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Where, when and how to vote in the May 4 election in Bexar County

People cast their votes on voting machines inside the El Paso County Courthouse as early voting begins for the upcoming midterm elections in El Paso, Texas, U.S., October 24, 2022. REUTERS/Paul Ratje
Paul Ratje

May will be the month of elections in San Antonio and Bexar County.

The election on May 4 focuses on municipal, school board and county races.

The primary runoff election — the series of rematches between candidates from March's Super Tuesday — will be on May 28. TPR will publish that voters guide later in the month.

Election Day: Saturday, May 4.

Find a list of voting locations here.

Information and directions on voting by mail are available here.


A valid ID. Acceptable forms of ID include:

  • Texas Driver License issued by the Texas Department of Public Safety (DPS)
  • Texas Personal Identification Card issued by DPS
  • Texas Handgun License issued by DPS
  • United States Military Identification Card containing the person’s photograph

If you don’t have a valid photo ID, here are other options.



A person of your choice or an election worker can assist you at the polls but the person cannot be your employer or someone who represents your employer, or an officer or representative of your union.

If you're physically unable to enter the polling location, you can vote curbside. Send someone into the polling location to request an election worker meet you at the curb. If you're planning on arriving alone, call ahead to your county's elections office.


Election night live stream: When the voting begins, watch it happen here.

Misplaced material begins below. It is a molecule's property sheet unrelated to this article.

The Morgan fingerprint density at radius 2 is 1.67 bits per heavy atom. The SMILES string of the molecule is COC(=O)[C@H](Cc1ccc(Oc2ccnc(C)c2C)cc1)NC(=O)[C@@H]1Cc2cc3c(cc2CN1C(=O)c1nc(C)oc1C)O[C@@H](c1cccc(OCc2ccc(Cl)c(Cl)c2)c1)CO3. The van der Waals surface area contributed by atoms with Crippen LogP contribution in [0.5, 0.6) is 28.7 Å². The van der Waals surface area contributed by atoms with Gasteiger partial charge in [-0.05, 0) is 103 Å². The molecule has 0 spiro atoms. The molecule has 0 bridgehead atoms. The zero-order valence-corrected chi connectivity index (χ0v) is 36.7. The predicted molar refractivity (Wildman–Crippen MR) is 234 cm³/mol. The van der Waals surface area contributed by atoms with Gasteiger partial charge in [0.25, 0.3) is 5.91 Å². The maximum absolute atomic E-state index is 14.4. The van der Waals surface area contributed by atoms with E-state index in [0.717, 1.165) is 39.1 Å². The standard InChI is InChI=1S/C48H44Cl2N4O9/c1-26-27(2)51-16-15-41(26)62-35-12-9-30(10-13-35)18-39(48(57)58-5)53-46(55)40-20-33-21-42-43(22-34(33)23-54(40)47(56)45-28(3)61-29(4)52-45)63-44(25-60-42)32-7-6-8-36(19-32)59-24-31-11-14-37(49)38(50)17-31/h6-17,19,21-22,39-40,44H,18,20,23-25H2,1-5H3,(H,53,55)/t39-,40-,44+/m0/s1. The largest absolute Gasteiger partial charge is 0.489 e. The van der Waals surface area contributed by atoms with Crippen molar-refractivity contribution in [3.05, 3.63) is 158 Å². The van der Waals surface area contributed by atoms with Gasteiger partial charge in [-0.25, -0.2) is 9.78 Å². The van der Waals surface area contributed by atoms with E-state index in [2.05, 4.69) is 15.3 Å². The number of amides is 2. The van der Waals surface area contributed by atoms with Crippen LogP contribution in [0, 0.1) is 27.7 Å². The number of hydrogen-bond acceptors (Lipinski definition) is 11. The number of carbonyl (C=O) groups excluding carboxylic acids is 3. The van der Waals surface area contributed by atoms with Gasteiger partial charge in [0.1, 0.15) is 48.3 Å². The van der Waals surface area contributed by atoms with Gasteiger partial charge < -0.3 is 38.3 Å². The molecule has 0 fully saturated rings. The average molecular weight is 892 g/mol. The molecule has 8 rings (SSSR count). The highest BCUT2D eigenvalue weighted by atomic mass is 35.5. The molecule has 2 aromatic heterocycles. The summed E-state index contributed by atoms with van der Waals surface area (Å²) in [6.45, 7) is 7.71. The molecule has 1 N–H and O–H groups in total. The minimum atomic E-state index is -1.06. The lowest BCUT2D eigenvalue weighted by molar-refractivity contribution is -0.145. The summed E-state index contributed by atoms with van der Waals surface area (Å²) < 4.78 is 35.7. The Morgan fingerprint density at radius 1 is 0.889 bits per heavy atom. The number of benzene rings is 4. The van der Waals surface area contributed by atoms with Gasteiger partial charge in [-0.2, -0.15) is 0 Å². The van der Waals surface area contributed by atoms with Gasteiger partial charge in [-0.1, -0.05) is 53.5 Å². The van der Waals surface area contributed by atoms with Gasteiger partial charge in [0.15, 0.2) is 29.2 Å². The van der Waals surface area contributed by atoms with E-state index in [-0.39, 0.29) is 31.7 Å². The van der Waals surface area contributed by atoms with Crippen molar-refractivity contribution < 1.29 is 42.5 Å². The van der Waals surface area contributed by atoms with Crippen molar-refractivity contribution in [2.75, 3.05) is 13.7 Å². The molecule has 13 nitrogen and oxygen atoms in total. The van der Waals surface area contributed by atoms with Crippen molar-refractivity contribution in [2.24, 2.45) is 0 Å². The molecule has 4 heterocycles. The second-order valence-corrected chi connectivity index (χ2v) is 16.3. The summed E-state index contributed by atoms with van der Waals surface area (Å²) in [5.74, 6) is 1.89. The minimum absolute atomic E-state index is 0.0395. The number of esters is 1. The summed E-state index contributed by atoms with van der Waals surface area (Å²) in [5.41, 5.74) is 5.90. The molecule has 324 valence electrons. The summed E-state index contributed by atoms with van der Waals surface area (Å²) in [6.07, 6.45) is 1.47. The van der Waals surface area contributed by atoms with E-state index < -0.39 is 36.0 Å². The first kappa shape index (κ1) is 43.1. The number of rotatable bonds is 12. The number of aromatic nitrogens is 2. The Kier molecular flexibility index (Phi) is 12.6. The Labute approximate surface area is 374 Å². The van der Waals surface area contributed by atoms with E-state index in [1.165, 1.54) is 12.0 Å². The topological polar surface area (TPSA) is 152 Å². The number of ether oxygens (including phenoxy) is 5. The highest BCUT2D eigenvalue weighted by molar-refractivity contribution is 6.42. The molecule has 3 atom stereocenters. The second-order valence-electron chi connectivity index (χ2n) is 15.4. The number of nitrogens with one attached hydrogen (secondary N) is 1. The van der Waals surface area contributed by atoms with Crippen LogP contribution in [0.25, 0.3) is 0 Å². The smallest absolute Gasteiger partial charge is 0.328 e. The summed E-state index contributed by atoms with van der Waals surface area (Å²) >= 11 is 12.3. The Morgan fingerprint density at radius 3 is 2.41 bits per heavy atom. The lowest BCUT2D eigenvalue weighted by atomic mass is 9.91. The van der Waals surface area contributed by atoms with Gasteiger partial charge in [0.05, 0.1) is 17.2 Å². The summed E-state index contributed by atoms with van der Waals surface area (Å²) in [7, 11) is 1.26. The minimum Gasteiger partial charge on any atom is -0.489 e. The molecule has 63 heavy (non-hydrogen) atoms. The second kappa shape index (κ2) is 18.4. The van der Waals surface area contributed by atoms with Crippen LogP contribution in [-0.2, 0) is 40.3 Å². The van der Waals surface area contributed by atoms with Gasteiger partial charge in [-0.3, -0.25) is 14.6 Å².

The Alamo Colleges District and several San Antonio school districts chose to hold their elections on May 4.

North East ISD

This year, North East ISD’s election has the potential to be unusually impactful. Five of the district’s seven board seats are on the ballot and only two of the candidates are incumbents. The current NEISD trustees have been evenly divided since the death of Terri Williams in August.

The NEISD school board election could tip the balance of control over San Antonio’s second largest district.

Southwest ISD

Southwest ISD also has three seats on its board up for election May 4. Because of the unusual way Southwest conducts elections, the SWISD trustee races are on a separate ballot. Voters can only access those ballots at a handful of locations inside the school district.

Three SWISD incumbents are running for re-election. They are challenged by former trustees who lost their bids for re-election after campaigning to add SWISD elections to the same ballot as the rest of Bexar County’s elections.

Alamo Heights ISD

Alamo Heights ISD has canceled its election because only one candidate filed for each of the board’s three open seats. Two of the three duly elected trustees are incumbents.

Alamo Colleges District

The Alamo Colleges District has one trustee seat on the ballot. Two other trustee races were canceled because the candidates were unopposed.

Medina Valley ISD

Medina Valley ISD is asking voters to approve a $249 million bond to build a middle school and two elementary schools. A second $41 million proposition would allow the district to improve the high school stadiums. Medina Valley voters approved a $376 million bond last year to build the district’s second high school.

MVISD is one of several districts on the outskirts of Bexar County with projected enrollment growth.

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